Dubuffet and the Art Brut
ARTnews – 2012
“This rich exhibition brought together drawings by Jean Dubuffet and Alfonso Ossorio with works by some of the isolated artists Dubuffet discovered after 1945, highlighting influences, similarities, and differences among the self-taught and the modern.
The phantasmagoric pictures by non-professionals were mostly obsessively and precisely drawn, while the works here by Dubuffet and Ossorio featured hiero-glyphic-style people and animals in loosely rendered layers of paint. In Dubuffet’s Deu Chameaux (1948), for example, the outlines of two scrawled camels were lightly incised with the handle of a brush into an atmospheric field of lavender and pale-blue gouache. And Ossorio’s dense layers of ink, wax, and watercolor coalesce into marvelous hybrids of amoebas and homunculi.
By contrast, Madge Gill, a London nurse, who lived from 1882 to 1961, drew meticulous networks of lacy patterns in black ink. Three drawings here depicted flamboyantly dressed women emerging from fantasic architectural settings with checkerboard floors and curtains that look as if they are reflected in mirrors that never end. Another represented a landscaped formal garden resembling a disheveled Versailees, with multiple avenues of featherlike trees. Buildings also preoccupied the French coal miner Augustin Lesage. Guided by voices in his head, he covered large canvases with complex ceremonial temples, sometimes adorned with giant faces. A smaller image of a meticulously delineated edifice was included in the show. Lining the structure are rows of Egyptian/Art Deco-style ornamental motifs that could be interpreted as figures or vegetation.”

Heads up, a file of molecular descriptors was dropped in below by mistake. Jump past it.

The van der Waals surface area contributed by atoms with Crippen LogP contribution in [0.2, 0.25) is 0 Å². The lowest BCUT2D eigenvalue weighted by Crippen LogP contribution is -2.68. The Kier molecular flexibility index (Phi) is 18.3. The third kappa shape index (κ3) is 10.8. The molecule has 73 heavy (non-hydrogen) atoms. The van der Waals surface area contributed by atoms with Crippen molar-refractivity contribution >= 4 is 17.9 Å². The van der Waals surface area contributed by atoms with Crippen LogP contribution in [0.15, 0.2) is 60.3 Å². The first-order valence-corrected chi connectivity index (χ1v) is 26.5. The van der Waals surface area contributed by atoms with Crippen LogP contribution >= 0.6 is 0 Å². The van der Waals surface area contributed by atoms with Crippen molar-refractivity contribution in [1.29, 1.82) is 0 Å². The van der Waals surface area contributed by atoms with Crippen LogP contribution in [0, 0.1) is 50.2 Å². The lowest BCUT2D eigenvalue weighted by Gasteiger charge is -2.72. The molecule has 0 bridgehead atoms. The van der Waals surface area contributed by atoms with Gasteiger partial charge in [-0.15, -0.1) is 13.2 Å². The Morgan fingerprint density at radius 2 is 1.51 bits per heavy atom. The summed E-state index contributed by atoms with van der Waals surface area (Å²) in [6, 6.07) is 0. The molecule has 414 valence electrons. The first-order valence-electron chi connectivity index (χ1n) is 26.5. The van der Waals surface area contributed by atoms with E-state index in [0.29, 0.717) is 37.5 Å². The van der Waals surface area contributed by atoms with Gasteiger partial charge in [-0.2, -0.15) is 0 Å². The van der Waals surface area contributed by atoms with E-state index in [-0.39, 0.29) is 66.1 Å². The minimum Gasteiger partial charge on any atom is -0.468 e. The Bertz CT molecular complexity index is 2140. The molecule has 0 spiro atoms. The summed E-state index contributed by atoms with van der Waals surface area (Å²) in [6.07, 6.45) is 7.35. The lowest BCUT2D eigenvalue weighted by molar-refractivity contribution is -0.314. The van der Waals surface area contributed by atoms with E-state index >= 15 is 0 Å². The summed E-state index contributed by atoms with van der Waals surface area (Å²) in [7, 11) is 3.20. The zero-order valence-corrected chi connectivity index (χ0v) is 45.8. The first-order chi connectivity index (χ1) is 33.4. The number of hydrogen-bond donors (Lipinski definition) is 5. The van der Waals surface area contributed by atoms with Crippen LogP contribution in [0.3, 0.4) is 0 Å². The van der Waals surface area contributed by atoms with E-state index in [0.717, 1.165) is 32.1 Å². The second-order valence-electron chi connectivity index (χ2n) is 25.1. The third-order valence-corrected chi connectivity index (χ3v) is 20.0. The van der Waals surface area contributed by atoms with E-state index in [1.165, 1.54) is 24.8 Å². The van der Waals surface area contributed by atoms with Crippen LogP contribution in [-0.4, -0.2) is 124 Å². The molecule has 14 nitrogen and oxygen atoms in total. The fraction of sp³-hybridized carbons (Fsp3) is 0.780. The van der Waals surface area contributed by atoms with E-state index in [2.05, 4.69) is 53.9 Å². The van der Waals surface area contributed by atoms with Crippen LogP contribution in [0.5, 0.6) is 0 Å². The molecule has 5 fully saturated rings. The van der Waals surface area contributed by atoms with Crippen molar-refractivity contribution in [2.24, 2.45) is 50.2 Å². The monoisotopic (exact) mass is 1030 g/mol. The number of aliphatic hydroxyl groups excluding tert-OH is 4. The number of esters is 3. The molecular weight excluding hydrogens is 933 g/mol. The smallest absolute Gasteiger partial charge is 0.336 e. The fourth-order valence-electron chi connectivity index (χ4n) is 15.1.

See Dubuffet and the Art Brut Exhibition